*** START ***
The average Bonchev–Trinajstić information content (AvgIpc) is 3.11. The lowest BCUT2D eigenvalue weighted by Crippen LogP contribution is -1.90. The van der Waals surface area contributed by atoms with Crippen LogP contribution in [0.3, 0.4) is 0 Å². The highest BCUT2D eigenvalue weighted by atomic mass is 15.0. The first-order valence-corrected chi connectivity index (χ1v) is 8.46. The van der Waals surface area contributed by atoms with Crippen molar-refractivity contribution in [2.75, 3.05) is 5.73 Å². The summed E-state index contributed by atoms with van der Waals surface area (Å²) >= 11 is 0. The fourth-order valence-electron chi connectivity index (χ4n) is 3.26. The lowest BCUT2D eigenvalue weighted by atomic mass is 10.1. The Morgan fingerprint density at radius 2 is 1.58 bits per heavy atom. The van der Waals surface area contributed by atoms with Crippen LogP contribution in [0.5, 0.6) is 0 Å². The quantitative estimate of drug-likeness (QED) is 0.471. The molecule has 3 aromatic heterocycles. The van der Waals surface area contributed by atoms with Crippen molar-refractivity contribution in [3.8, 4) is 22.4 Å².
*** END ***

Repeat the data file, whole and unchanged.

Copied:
The average Bonchev–Trinajstić information content (AvgIpc) is 3.11. The lowest BCUT2D eigenvalue weighted by Crippen LogP contribution is -1.90. The van der Waals surface area contributed by atoms with Crippen LogP contribution in [0.3, 0.4) is 0 Å². The highest BCUT2D eigenvalue weighted by atomic mass is 15.0. The first-order valence-corrected chi connectivity index (χ1v) is 8.46. The van der Waals surface area contributed by atoms with Crippen molar-refractivity contribution in [2.75, 3.05) is 5.73 Å². The summed E-state index contributed by atoms with van der Waals surface area (Å²) >= 11 is 0. The fourth-order valence-electron chi connectivity index (χ4n) is 3.26. The lowest BCUT2D eigenvalue weighted by atomic mass is 10.1. The Morgan fingerprint density at radius 2 is 1.58 bits per heavy atom. The van der Waals surface area contributed by atoms with Crippen LogP contribution in [0.5, 0.6) is 0 Å². The quantitative estimate of drug-likeness (QED) is 0.471. The molecule has 3 aromatic heterocycles. The van der Waals surface area contributed by atoms with Crippen molar-refractivity contribution in [3.8, 4) is 22.4 Å².